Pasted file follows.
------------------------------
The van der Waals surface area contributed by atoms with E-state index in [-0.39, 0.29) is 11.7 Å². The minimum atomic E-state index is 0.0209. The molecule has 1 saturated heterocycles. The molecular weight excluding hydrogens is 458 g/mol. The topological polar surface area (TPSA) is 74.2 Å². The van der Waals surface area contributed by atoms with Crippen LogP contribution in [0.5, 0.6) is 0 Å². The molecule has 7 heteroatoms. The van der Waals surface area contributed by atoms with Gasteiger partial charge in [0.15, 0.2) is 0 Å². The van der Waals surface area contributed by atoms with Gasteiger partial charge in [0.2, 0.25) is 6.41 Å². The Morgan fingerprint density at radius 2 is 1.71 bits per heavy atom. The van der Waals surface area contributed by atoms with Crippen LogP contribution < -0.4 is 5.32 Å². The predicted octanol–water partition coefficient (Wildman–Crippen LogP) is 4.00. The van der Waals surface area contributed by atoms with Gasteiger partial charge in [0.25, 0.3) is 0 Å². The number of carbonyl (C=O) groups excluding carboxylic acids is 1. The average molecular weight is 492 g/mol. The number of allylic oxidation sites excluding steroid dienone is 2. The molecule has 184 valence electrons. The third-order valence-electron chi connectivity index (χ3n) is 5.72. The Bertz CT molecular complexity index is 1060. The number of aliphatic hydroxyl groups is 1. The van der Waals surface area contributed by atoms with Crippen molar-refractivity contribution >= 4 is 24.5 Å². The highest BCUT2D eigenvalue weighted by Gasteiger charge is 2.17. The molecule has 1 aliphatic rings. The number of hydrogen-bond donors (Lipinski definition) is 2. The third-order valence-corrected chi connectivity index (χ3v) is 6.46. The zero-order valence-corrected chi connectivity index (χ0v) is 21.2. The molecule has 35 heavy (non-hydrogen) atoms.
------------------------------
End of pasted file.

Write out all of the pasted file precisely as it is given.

The van der Waals surface area contributed by atoms with E-state index in [-0.39, 0.29) is 11.7 Å². The minimum atomic E-state index is 0.0209. The molecule has 1 saturated heterocycles. The molecular weight excluding hydrogens is 458 g/mol. The topological polar surface area (TPSA) is 74.2 Å². The van der Waals surface area contributed by atoms with Crippen LogP contribution in [0.5, 0.6) is 0 Å². The molecule has 7 heteroatoms. The van der Waals surface area contributed by atoms with Gasteiger partial charge in [0.15, 0.2) is 0 Å². The van der Waals surface area contributed by atoms with Gasteiger partial charge in [0.2, 0.25) is 6.41 Å². The Morgan fingerprint density at radius 2 is 1.71 bits per heavy atom. The van der Waals surface area contributed by atoms with Crippen LogP contribution < -0.4 is 5.32 Å². The predicted octanol–water partition coefficient (Wildman–Crippen LogP) is 4.00. The van der Waals surface area contributed by atoms with Gasteiger partial charge in [0.25, 0.3) is 0 Å². The number of carbonyl (C=O) groups excluding carboxylic acids is 1. The average molecular weight is 492 g/mol. The number of allylic oxidation sites excluding steroid dienone is 2. The molecule has 184 valence electrons. The third-order valence-electron chi connectivity index (χ3n) is 5.72. The Bertz CT molecular complexity index is 1060. The number of aliphatic hydroxyl groups is 1. The van der Waals surface area contributed by atoms with Crippen molar-refractivity contribution >= 4 is 24.5 Å². The highest BCUT2D eigenvalue weighted by Gasteiger charge is 2.17. The molecule has 1 aliphatic rings. The number of hydrogen-bond donors (Lipinski definition) is 2. The third-order valence-corrected chi connectivity index (χ3v) is 6.46. The zero-order valence-corrected chi connectivity index (χ0v) is 21.2. The molecule has 35 heavy (non-hydrogen) atoms.